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  #16 (permalink)  
Old 07-01-2010, 05:18 PM
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This is probably all well known to you already, but in case someone else isn't aware, Eaton makes a material for using between the leaves, shown being used HERE:



Skyjacker makes teflon replacement leaf spring wear pads.

Along w/clean, smooth spring surfaces and smooth-acting spring mounts and/or shackles along w/the removal of a leaf should help to tame the ride some, if the OEM parts were going to be reused.

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Old 07-02-2010, 10:19 AM
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Hats Off To Billy & Sam!

"I can find a hundred men to tell me an idea won't work. What I want are men who will make it work." Herbert Dow, founder of the Dow Chemical Co.

Hats off to ya'll, Now we're cooking with gas!

I'm starting to get a better feeling about this now, the input is giving me alot of food for thought.

The corner load/spring rate multiplier figures were very eye opening. If I'm understanding it correctly,from one end of the scale to the other for example on a 2000# front end, 1000# corner load would equate to a 26#-230# spring rate. The rear weight of 1365#/682# corner load would equate to a 18#-157# spring rate.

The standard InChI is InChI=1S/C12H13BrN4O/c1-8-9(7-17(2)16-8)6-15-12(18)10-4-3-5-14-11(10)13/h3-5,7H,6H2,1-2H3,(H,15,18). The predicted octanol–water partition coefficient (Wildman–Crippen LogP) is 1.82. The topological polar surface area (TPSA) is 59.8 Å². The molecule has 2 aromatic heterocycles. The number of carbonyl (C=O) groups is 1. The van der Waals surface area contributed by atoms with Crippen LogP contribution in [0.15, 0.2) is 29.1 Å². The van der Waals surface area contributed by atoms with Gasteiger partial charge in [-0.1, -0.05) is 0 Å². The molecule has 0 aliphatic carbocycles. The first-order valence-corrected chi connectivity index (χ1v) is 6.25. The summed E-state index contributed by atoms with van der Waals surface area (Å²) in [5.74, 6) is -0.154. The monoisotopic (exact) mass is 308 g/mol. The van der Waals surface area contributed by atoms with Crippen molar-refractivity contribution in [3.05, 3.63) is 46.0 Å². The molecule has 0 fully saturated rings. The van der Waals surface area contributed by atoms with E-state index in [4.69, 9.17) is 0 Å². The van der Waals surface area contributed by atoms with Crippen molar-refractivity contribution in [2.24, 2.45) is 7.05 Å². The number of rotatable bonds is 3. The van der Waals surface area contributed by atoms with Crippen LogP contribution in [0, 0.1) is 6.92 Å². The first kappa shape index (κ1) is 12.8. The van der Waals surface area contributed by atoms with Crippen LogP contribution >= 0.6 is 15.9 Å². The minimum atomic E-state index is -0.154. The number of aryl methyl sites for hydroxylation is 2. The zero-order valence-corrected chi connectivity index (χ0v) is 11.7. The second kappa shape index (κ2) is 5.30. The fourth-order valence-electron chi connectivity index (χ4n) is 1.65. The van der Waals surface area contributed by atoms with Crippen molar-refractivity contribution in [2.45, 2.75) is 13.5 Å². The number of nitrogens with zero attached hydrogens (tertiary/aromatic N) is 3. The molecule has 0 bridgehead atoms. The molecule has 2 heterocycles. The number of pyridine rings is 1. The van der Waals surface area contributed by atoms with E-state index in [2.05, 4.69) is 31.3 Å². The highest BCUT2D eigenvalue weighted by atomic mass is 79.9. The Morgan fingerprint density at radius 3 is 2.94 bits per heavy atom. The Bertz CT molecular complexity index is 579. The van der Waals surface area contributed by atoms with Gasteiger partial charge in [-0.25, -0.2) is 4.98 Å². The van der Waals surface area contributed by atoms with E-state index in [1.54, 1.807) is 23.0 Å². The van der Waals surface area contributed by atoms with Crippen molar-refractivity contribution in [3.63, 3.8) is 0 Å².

Based on weight, the middle of the sports car range would equate to 184# front and 126# rear spring rates. I think I'm getting it. So my spring choice is going to be more of an educated guess than a shot in the dark. Plus I can talk shop with the man at Eaton to see how he feels and what he can build for me.

Thanks by the tons for getting me started, its really hard to find folks who will take the time to discuss it.

This discussion may resume after I find out what Eaton can do.

Many Thanks, Nolan
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Old 07-02-2010, 10:40 AM
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Cobalt, Teflon Liners

Mark, I may have the liners done with the new springs. The reading on Eaton's site is pretty interesting regarding the liners, slip pads, grease, etc.

For example, back in the day, I used to grease between the leaves or shoot oil in every crack and crevis to make my old '58 ride smooth and squeak free.
(along with concrete blocks in the bed) What I didn't know then, was the oil and grease will break down chrome carbon steel!

According to Eaton, you can tell if a big leaf spring truck has had a long term power steering leak by noticing a sagging front end on the same side as the power steering pump!

Do you remember when the trick of the week was disassembling the leaves, packing with grease, reassembling and wrapping with wide electrical tape to waterproof? Haa Nolan
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Old 07-02-2010, 12:13 PM
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Quote:
Originally Posted by OLNOLAN
...for example on a 2000# front end, 1000# corner load would equate to a 26#-230# spring rate. The rear weight of 1365#/682# corner load would equate to a 18#-157# spring rate.
One more time: This is wheel rate, not spring rate.